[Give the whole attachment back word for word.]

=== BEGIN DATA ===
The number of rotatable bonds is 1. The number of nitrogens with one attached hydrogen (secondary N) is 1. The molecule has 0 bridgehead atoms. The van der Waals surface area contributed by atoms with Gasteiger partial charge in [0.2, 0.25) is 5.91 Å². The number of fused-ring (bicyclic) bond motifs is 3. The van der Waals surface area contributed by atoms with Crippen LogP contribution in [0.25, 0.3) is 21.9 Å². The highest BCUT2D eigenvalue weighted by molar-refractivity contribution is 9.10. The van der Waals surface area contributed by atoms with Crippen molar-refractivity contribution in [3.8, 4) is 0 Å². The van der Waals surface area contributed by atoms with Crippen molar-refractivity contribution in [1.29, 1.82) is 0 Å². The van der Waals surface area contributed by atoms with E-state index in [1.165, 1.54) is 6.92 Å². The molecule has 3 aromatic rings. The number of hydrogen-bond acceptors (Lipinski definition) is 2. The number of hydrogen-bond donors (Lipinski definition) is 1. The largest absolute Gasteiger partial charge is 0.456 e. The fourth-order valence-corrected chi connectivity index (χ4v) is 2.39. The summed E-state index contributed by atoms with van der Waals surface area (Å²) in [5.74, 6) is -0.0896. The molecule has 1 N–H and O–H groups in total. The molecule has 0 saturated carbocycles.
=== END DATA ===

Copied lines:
The number of rotatable bonds is 1. The number of nitrogens with one attached hydrogen (secondary N) is 1. The molecule has 0 bridgehead atoms. The van der Waals surface area contributed by atoms with Gasteiger partial charge in [0.2, 0.25) is 5.91 Å². The number of fused-ring (bicyclic) bond motifs is 3. The van der Waals surface area contributed by atoms with Crippen LogP contribution in [0.25, 0.3) is 21.9 Å². The highest BCUT2D eigenvalue weighted by molar-refractivity contribution is 9.10. The van der Waals surface area contributed by atoms with Crippen molar-refractivity contribution in [3.8, 4) is 0 Å². The van der Waals surface area contributed by atoms with Crippen molar-refractivity contribution in [1.29, 1.82) is 0 Å². The van der Waals surface area contributed by atoms with E-state index in [1.165, 1.54) is 6.92 Å². The molecule has 3 aromatic rings. The number of hydrogen-bond acceptors (Lipinski definition) is 2. The number of hydrogen-bond donors (Lipinski definition) is 1. The largest absolute Gasteiger partial charge is 0.456 e. The fourth-order valence-corrected chi connectivity index (χ4v) is 2.39. The summed E-state index contributed by atoms with van der Waals surface area (Å²) in [5.74, 6) is -0.0896. The molecule has 1 N–H and O–H groups in total. The molecule has 0 saturated carbocycles.